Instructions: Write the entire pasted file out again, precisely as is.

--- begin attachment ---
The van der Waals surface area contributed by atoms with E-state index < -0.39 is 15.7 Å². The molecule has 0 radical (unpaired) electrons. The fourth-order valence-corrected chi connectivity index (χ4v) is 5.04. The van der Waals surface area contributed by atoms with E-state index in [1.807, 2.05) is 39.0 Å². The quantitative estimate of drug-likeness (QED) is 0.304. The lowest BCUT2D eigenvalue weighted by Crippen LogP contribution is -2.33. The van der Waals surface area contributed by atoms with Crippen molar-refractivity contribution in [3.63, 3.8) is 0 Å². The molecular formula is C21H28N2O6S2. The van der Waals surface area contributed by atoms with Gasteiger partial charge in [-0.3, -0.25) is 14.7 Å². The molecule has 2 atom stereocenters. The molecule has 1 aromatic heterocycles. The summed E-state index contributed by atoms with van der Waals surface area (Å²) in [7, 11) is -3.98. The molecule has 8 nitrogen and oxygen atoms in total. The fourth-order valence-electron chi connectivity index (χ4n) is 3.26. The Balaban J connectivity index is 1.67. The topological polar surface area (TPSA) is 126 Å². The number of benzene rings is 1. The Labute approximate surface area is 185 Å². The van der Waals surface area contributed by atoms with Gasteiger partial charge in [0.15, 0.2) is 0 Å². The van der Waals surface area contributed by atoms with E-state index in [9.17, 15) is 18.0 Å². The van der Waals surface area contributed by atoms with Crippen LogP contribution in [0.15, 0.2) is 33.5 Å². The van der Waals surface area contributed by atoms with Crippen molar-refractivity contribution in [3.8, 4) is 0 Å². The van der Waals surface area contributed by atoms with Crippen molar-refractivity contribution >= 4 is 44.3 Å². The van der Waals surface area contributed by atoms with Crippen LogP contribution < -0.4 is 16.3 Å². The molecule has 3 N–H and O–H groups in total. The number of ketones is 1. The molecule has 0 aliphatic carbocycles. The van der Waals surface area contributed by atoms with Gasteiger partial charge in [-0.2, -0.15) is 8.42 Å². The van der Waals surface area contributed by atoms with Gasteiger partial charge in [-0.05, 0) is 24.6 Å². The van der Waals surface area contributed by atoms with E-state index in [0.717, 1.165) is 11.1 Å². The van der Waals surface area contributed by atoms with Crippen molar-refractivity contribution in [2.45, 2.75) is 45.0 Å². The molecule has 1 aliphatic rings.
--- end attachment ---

The van der Waals surface area contributed by atoms with E-state index < -0.39 is 15.7 Å². The molecule has 0 radical (unpaired) electrons. The fourth-order valence-corrected chi connectivity index (χ4v) is 5.04. The van der Waals surface area contributed by atoms with E-state index in [1.807, 2.05) is 39.0 Å². The quantitative estimate of drug-likeness (QED) is 0.304. The lowest BCUT2D eigenvalue weighted by Crippen LogP contribution is -2.33. The van der Waals surface area contributed by atoms with Crippen molar-refractivity contribution in [3.63, 3.8) is 0 Å². The molecular formula is C21H28N2O6S2. The van der Waals surface area contributed by atoms with Gasteiger partial charge in [-0.3, -0.25) is 14.7 Å². The molecule has 2 atom stereocenters. The molecule has 1 aromatic heterocycles. The summed E-state index contributed by atoms with van der Waals surface area (Å²) in [7, 11) is -3.98. The molecule has 8 nitrogen and oxygen atoms in total. The fourth-order valence-electron chi connectivity index (χ4n) is 3.26. The Balaban J connectivity index is 1.67. The topological polar surface area (TPSA) is 126 Å². The number of benzene rings is 1. The Labute approximate surface area is 185 Å². The van der Waals surface area contributed by atoms with Gasteiger partial charge in [0.15, 0.2) is 0 Å². The van der Waals surface area contributed by atoms with E-state index in [9.17, 15) is 18.0 Å². The van der Waals surface area contributed by atoms with Crippen LogP contribution in [0.15, 0.2) is 33.5 Å². The van der Waals surface area contributed by atoms with Crippen molar-refractivity contribution in [3.8, 4) is 0 Å². The van der Waals surface area contributed by atoms with Crippen molar-refractivity contribution >= 4 is 44.3 Å². The van der Waals surface area contributed by atoms with Crippen LogP contribution < -0.4 is 16.3 Å². The molecule has 3 N–H and O–H groups in total. The number of ketones is 1. The molecule has 0 aliphatic carbocycles. The van der Waals surface area contributed by atoms with Gasteiger partial charge in [-0.2, -0.15) is 8.42 Å². The van der Waals surface area contributed by atoms with Gasteiger partial charge in [-0.05, 0) is 24.6 Å². The van der Waals surface area contributed by atoms with E-state index in [0.717, 1.165) is 11.1 Å². The van der Waals surface area contributed by atoms with Crippen molar-refractivity contribution in [2.45, 2.75) is 45.0 Å². The molecule has 1 aliphatic rings.